Scientists are two different types of Alzheimer’s disease

Scientists have come to the realization that genes play an important
role in Alzheimer’s disease. Most genetic diseases are caused by either
a genetic mutation or a permanent change in one or more specific genes (“Alzheimer’s Disease Genetics
Fact Sheet,” n.d.) Genes control the function of every cell in your body.
Some genes control basic characteristics whereas other genes control the likelihood
of developing certain diseases such as Alzheimer’s disease. There are two different
types of Alzheimer’s disease and both have a genetic component. The two
types include early-onset and late-onset. Early on-set can be caused by an inherited
change in one of three genes or a different genetic component that is not
related to these three genes. The cause for late-onset is still not completely
understood but scientists believe it is a combination of environmental,
genetic, and lifestyle factors that affect the person’s risk. Although the
causes of the two types have been studied to be different, they are similar in
the symptoms that are often seen in an individual that is affected by the
disease.

            Early-onset Alzheimer’s disease is
known to be caused by a mutation on one of three
chromosomes. The chromosomes are 21, 14, and 1 and all the mutations cause abnormal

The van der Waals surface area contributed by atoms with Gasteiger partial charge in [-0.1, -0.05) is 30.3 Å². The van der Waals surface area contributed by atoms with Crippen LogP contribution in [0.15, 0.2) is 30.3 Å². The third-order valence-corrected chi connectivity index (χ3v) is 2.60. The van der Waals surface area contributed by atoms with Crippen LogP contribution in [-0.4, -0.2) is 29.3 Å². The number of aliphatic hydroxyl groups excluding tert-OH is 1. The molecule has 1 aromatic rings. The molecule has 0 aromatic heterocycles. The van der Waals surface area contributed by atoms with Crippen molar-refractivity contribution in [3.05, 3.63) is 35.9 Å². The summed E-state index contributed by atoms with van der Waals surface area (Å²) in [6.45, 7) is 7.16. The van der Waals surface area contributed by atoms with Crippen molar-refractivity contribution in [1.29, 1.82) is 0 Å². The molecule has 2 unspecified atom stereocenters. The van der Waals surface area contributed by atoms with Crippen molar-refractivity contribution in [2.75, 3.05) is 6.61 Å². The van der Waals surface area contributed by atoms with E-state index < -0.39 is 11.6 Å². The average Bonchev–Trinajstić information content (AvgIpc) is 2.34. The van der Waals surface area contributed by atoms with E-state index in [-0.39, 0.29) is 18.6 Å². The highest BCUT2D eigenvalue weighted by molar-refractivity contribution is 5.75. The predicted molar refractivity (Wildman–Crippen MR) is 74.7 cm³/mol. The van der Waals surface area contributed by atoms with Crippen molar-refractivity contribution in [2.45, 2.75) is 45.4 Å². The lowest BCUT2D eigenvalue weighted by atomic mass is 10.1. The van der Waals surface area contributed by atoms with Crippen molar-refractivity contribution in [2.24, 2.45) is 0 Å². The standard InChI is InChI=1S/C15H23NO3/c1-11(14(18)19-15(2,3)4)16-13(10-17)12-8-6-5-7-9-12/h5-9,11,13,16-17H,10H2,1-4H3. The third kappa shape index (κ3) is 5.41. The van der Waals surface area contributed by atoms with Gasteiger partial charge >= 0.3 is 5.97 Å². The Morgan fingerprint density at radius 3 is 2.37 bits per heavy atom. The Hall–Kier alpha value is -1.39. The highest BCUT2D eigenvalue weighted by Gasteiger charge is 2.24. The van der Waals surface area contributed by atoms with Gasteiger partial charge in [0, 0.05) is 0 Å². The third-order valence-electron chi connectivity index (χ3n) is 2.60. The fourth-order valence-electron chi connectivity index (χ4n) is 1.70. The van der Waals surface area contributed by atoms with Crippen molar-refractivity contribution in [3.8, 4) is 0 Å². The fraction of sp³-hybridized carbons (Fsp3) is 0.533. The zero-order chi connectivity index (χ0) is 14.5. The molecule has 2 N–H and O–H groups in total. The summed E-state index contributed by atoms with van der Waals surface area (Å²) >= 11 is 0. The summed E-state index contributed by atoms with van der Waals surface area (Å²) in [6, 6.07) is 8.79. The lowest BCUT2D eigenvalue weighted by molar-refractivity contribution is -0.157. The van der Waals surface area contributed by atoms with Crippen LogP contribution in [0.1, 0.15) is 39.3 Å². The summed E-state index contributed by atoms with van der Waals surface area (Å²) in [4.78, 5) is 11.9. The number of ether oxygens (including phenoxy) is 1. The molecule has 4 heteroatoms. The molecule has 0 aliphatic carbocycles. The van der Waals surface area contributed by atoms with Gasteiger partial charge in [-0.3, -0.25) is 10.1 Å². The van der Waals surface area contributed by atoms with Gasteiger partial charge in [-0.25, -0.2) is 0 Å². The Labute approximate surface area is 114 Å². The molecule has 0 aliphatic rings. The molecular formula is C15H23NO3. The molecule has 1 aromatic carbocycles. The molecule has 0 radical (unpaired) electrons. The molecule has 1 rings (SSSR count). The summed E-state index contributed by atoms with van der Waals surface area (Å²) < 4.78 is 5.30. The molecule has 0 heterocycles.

proteins to be formed. These proteins include: amyloid precursor protein (APP),
presenilin-1 (PS1), and presenilin-2 (PS2). The mutation that is seen the most
is in the PS1 gene. (Strobel, n.d.) APP and PS2 mutations are much rarer but
can still cause early-onset Alzheimer’s. If a pathogenic mutation is seen in
one of these three genes, then it is almost guaranteed the person will develop
the disease. Although early-onset is much rarer than late-onset they are
outwardly the same. “Some studies have noted that the pathologic hallmarks are
more severe in eFAD than LOAD, and may be concentrated in different regions. These
differences in underlying mechanism suggest that treatments for eFAD may
overlap with, but not always be identical to, treatments being developed for
LOAD.” (Strobel,
n.d.)

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            Late-onset Alzheimer’s disease is unknown what the definitive
cause is but one genetic risk factor that researchers have determined is having
one form of apolipoprotein (APOE) gene on chromosome 19. APOE comes in several
types of forms but APOE four increases the risk for Alzheimer’s disease. An individual can
have zero to two APOE four alleles, but the more alleles you have increases the
risk of developing the disease. (“Alzheimer’s Disease Genetics Fact Sheet,” n.d.) Some people will
inherit an APOE allele and never develop the disease and others who do not
inherit the allele will develop Alzheimer’s disease. Therefore, the cause of
late-onset Alzheimer’s disease is still not definitive. A blood test can be used
to identify if a person has the APOE risk factor allele, but it will not tell
you if you will develop Alzheimer’s disease. As research progresses,
researchers are uncovering links between late-onset Alzheimer’s and numerous other genes
although the exact role of these genes are not clear now. These genes are also
similar in that they are not guaranteed to cause Alzheimer’s if you have the gene and
vice versus.

            Therefore, although several genetics researchers have identified possible
new insights involving Alzheimer’s disease that may lead to effective
interventions, many causes are still uncertain. Until Alzheimer’s disease can be studied
further, possible cures and definitive causes will continue to stay unknown.
Overall, genetics has seen to have a large impact on the chances a person should
develop Alzheimer’s disease.